As users of social media know, every blog, photo, tweet, pin, swipe or ‘like’ is stored in the data cloud. As society transforms to mobile computing, companies too are transforming their own storage of data to cloud-based systems. This is being driven by the switch from analogue to digital technologies, rapid increases in data generation by individuals, and corporations ditching proprietary server-based storage. According to a study by CSC, the global data storage requirement in 2020 is estimated to be 44 times that of 2009, implying a growth rate of 41% per annum.
Data centres are big users of energy
In 2014, US-based data centres consumed about 70bn kWh of electricity, equivalent to 6.4 million households. According to the US Department of Energy, without efficiency improvements put in place since 2010, data centres would have consumed close to 40 billion kWh more than this for the same amount of work.
The largest internet providers were early to recognise the potential cost savings and environmental impact and so utilise some of the best practice in the industry.
Companies have come-up with innovative ways to minimise energy use, such as designing structures which manage airflows to maximise free cooling. At the same time data centres need to offer the best availability for their customers. The industry talks about the ‘five 9s’ goal of having data centre availability 99.999% of the time to minimise unplanned down time. That’s just five minutes of down time per year.
Information technology accounts for an estimated 2% of global greenhouse gas emissions, around the same amount as air travel. Of this, data centres directly contribute 15%, translating to 0.3% of total global emissions. The GeSI Smart 2020 report estimates that by 2020 it will be possible to cut emissions from data centres by 16.5% and save US$1.9 trillion in gross energy and fuel savings, while reducing 9.1 gigatonnes of carbon. This saving is equivalent to the entire carbon emissions from fossil fuels and cement in the year 2010.
Measuring the efficiency of data centres
One metric that has been introduced to measure the energy efficiency of data centres is Power Usage Effectiveness (PUE). This is defined as Total Facility Power divided by IT equipment power.
Essentially, this ratio compares the amount of non-computing overhead energy (such as cooling, power distribution, batteries and generators) to the energy of the IT equipment that conducts the primary tasks of storing, processing and routing data.So the lowest (and best) possible PUE is 1.0, where the total facility power is the same as that used for its primary tasks.
On average, data centres have about 70% of overhead energy compared to IT equipment, improving from 90% two years ago translating to an industry average PUE of 1.7 This means that for every unit of energy used to power IT equipment an extra 0.7 is needed to run the supporting functions of data centres.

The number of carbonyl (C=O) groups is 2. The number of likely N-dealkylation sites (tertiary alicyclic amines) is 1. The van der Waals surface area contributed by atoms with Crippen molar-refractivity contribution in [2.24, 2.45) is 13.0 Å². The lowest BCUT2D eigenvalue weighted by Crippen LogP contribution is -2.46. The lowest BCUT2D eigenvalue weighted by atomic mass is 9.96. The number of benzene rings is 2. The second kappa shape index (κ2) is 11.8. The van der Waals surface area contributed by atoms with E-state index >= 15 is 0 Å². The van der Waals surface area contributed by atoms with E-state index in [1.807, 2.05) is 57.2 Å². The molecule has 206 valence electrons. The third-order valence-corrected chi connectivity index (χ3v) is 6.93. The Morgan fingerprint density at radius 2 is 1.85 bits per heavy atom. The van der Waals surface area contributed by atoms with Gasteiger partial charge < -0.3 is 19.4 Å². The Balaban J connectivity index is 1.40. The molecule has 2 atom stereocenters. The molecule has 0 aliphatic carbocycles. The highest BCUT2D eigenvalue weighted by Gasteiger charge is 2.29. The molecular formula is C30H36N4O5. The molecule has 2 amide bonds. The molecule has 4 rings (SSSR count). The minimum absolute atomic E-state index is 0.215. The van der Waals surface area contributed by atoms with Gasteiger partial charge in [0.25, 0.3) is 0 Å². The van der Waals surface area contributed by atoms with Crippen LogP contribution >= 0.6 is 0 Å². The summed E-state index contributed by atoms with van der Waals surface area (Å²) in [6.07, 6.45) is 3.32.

PUE only conveys an understanding of the minimum possible energy use, so is not a perfect measure. However it is one which we monitor when assessing the sustainability of the technology companies in which we invest.
Embracing renewable energy
Many technology companies have made large investments in renewable energy to power their data centres. Indeed, most leading players such as Apple and Google have committed to a target of 100% renewable energy. Apple states that it currently runs 93% of its facilities with renewable energy, while Google has stated that it is committed to purchasing nearly 2.5GW of renewable energy, equivalent to taking 1 million cars off the road.
Managing water usage
Water is used in huge quantities to cool data centres, something which has become a major issue in drought-prone areas such as California.
Some companies have come up with innovative ways to deal with scarcity of water. Google has built a data centre in Finland in an old mill that has direct access to seawater. Microsoft favours natural air cooling, which is highly dependent on geographic location and seasonality, although the company is investigating the potential for subsea data farms. Apple, meanwhile, has designed a cooling system for their data centres that enables them to use the same water up to 35 times.
There is a tendency to think of industries such as travel and manufacturing as the most environmentally unfriendly. However the storage of data is a fast-growing business with the potential to be a major user of energy and water. However the industry recognises these challenges and has a clear commitment to addressing them. As sustainable investors, we see this trend as a major positive for sustainability.
Ryan Smith is Head of ESG Research at Kames Capital.